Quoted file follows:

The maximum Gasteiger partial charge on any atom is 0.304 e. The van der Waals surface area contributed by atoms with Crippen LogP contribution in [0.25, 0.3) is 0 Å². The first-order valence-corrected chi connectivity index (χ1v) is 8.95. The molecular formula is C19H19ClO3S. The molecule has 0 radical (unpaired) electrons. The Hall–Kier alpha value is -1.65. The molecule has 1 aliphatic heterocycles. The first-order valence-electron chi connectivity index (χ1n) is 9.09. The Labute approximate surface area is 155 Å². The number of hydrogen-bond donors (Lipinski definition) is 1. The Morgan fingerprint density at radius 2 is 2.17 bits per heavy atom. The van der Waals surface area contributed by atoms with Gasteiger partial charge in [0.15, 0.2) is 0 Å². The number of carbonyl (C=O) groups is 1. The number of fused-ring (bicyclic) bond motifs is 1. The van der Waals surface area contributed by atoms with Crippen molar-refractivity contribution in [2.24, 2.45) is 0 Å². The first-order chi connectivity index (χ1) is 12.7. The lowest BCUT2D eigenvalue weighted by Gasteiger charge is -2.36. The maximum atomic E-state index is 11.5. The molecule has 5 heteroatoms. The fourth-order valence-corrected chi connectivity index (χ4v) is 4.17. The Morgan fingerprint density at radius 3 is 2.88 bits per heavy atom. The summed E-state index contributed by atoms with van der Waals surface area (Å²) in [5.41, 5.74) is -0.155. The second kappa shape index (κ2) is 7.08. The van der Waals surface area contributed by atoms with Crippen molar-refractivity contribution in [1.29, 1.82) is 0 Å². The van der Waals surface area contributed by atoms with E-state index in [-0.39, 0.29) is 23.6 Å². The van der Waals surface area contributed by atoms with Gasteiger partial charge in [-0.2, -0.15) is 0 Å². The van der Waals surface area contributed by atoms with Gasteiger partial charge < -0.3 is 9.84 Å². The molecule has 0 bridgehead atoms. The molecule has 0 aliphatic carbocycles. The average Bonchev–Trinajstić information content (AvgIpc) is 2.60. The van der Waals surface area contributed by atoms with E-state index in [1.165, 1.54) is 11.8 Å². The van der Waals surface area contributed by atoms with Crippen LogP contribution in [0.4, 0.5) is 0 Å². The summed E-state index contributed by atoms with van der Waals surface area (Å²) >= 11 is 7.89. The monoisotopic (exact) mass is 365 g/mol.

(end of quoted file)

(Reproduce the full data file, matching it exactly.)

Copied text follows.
The maximum Gasteiger partial charge on any atom is 0.304 e. The van der Waals surface area contributed by atoms with Crippen LogP contribution in [0.25, 0.3) is 0 Å². The first-order valence-corrected chi connectivity index (χ1v) is 8.95. The molecular formula is C19H19ClO3S. The molecule has 0 radical (unpaired) electrons. The Hall–Kier alpha value is -1.65. The molecule has 1 aliphatic heterocycles. The first-order valence-electron chi connectivity index (χ1n) is 9.09. The Labute approximate surface area is 155 Å². The number of hydrogen-bond donors (Lipinski definition) is 1. The Morgan fingerprint density at radius 2 is 2.17 bits per heavy atom. The van der Waals surface area contributed by atoms with Gasteiger partial charge in [0.15, 0.2) is 0 Å². The number of carbonyl (C=O) groups is 1. The number of fused-ring (bicyclic) bond motifs is 1. The van der Waals surface area contributed by atoms with Crippen molar-refractivity contribution in [2.24, 2.45) is 0 Å². The first-order chi connectivity index (χ1) is 12.7. The lowest BCUT2D eigenvalue weighted by Gasteiger charge is -2.36. The maximum atomic E-state index is 11.5. The molecule has 5 heteroatoms. The fourth-order valence-corrected chi connectivity index (χ4v) is 4.17. The Morgan fingerprint density at radius 3 is 2.88 bits per heavy atom. The summed E-state index contributed by atoms with van der Waals surface area (Å²) in [5.41, 5.74) is -0.155. The second kappa shape index (κ2) is 7.08. The van der Waals surface area contributed by atoms with Crippen molar-refractivity contribution in [1.29, 1.82) is 0 Å². The van der Waals surface area contributed by atoms with E-state index in [-0.39, 0.29) is 23.6 Å². The van der Waals surface area contributed by atoms with Gasteiger partial charge in [-0.2, -0.15) is 0 Å². The van der Waals surface area contributed by atoms with Gasteiger partial charge < -0.3 is 9.84 Å². The molecule has 0 bridgehead atoms. The molecule has 0 aliphatic carbocycles. The average Bonchev–Trinajstić information content (AvgIpc) is 2.60. The van der Waals surface area contributed by atoms with E-state index in [1.165, 1.54) is 11.8 Å². The van der Waals surface area contributed by atoms with Crippen LogP contribution in [0.4, 0.5) is 0 Å². The summed E-state index contributed by atoms with van der Waals surface area (Å²) >= 11 is 7.89. The monoisotopic (exact) mass is 365 g/mol.